NAIL THE TRAILS #10: YOUR ONLY COMPETITION IS YOURSELF
How to achieve your trail running goals in ten significant steps.
One of the reasons I love trail running is the lack of competition. Unless your name is Ben Nephew and you’re planning on winning the race, placement means very little. (And even Ben Nephew can’t win every race; though the local legend claimed Manitou’s Revenge and the Cat’s Tail this year, he came up a close second on the Escarpment.) Unlike road marathons, half-marathons and too many 5ks that feel they have to give you something for your expensive race fee, you’re certainly not going to get a medal for your endeavors; in fact, you need to run the Escarpment six times and clock 100 miles just to get a commemorative shirt!
As such, your only real competition is your own self and your own goal. Maybe you’re a first-timer and you’re just hoping to complete (as per myself on Manitou’s Revenge this year.) Maybe you’ve run a race several times before and you decide this is your year for a PR (as per myself on the Escarpment). And maybe you’ve ticked both those boxes once autumn hits and it’s time to leave the watch at home and just run to your heart’s content (as per the Cat’s Tail). Any which way, the people around you, in front of you and behind you are your compadres, not your competitors. They are the ones who will afford you respect and encouragement and reinforcement; they’re the ones who will offer you’re a high-five or a hug or a handshake when you finish – even if you best them right at the line.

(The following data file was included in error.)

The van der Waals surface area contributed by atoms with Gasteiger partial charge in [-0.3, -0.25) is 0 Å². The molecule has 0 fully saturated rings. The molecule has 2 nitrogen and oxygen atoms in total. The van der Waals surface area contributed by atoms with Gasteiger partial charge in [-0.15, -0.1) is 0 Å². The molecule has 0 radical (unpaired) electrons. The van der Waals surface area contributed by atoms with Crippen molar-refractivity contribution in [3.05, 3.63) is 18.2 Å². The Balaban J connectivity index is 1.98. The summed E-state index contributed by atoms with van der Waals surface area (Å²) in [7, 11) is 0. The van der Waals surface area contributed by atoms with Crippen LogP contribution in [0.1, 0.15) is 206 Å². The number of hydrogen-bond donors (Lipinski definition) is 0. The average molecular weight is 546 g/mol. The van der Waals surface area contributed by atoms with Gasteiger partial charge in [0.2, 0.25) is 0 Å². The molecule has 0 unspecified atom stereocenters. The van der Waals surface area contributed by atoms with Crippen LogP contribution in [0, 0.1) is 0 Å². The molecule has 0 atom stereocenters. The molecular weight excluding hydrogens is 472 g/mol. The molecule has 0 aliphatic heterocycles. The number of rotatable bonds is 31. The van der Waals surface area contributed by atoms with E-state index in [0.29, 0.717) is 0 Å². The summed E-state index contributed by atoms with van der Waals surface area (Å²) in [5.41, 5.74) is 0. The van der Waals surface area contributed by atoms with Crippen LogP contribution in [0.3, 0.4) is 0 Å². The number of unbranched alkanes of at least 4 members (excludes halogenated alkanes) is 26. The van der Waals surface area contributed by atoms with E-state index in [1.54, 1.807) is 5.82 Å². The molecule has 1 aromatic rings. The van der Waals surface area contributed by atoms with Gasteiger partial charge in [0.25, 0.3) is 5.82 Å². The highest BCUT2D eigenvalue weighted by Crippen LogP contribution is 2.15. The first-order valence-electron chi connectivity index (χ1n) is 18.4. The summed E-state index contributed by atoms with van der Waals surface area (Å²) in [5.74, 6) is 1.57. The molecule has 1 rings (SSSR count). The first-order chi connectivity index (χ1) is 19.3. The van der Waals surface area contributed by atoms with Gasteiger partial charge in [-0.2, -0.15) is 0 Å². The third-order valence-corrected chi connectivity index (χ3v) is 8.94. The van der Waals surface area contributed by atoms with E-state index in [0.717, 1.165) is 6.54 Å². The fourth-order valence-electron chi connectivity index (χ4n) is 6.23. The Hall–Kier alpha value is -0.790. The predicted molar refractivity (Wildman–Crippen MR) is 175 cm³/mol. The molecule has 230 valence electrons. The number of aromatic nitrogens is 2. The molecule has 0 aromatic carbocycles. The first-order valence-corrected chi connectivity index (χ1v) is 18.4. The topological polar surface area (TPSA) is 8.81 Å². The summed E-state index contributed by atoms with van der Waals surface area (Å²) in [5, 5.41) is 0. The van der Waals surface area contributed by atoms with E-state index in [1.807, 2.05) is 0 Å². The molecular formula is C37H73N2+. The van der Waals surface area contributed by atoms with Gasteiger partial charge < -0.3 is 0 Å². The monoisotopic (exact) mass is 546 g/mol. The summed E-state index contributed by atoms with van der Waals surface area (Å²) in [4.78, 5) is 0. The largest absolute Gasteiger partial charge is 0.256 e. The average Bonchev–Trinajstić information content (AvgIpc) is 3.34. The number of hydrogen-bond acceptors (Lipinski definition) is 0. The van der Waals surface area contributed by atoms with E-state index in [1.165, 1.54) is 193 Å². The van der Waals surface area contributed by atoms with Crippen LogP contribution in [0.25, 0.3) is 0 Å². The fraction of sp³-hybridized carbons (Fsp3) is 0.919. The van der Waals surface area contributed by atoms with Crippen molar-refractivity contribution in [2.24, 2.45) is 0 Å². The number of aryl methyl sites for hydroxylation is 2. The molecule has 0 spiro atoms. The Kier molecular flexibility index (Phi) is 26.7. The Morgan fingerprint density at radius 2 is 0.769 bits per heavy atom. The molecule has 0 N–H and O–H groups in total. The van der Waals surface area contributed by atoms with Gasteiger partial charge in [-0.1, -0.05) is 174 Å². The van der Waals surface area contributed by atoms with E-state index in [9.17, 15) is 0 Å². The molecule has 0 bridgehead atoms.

And on that note, it’s worth bearing in mind that at the end of the day, however well you do, the sun will still set. It will still rise the next morning. Your – or my – involvement in a trail race in one corner of planet earth will not affect the workings of the universe. This can be a tough one to face up to when you – or I – achieve a long-term goal and only your – or my – closest running friends know enough of what it means to offer genuine congratulations. But that’s the duality of trail running: it keeps you – and me – humble, and yet it’s full of camaraderie. And that’s why you can’t beat it.